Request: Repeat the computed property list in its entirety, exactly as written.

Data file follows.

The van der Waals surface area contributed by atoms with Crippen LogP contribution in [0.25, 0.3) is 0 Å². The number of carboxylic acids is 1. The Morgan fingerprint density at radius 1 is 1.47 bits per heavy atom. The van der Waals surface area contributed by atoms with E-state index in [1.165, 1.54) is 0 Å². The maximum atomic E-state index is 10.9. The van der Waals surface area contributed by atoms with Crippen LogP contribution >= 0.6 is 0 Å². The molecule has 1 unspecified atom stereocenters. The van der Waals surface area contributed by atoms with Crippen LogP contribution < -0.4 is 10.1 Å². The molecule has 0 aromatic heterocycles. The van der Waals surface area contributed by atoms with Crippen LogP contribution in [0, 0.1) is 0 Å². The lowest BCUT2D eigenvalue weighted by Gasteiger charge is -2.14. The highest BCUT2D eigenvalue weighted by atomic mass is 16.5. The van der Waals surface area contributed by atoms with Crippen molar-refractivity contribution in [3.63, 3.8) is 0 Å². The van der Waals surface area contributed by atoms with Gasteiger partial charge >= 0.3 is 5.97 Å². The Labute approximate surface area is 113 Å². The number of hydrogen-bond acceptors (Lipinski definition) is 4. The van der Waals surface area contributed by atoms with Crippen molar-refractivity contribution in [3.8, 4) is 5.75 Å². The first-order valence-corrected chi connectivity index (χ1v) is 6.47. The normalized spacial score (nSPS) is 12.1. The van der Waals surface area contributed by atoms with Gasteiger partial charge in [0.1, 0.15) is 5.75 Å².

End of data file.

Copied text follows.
The van der Waals surface area contributed by atoms with Crippen LogP contribution in [0.25, 0.3) is 0 Å². The number of carboxylic acids is 1. The Morgan fingerprint density at radius 1 is 1.47 bits per heavy atom. The van der Waals surface area contributed by atoms with E-state index in [1.165, 1.54) is 0 Å². The maximum atomic E-state index is 10.9. The van der Waals surface area contributed by atoms with Crippen LogP contribution >= 0.6 is 0 Å². The molecule has 1 unspecified atom stereocenters. The van der Waals surface area contributed by atoms with Crippen LogP contribution < -0.4 is 10.1 Å². The molecule has 0 aromatic heterocycles. The van der Waals surface area contributed by atoms with Crippen LogP contribution in [0, 0.1) is 0 Å². The lowest BCUT2D eigenvalue weighted by Gasteiger charge is -2.14. The highest BCUT2D eigenvalue weighted by atomic mass is 16.5. The van der Waals surface area contributed by atoms with Crippen molar-refractivity contribution in [3.63, 3.8) is 0 Å². The van der Waals surface area contributed by atoms with Gasteiger partial charge >= 0.3 is 5.97 Å². The Labute approximate surface area is 113 Å². The number of hydrogen-bond acceptors (Lipinski definition) is 4. The van der Waals surface area contributed by atoms with Crippen molar-refractivity contribution in [3.8, 4) is 5.75 Å². The first-order valence-corrected chi connectivity index (χ1v) is 6.47. The normalized spacial score (nSPS) is 12.1. The van der Waals surface area contributed by atoms with Gasteiger partial charge in [0.1, 0.15) is 5.75 Å².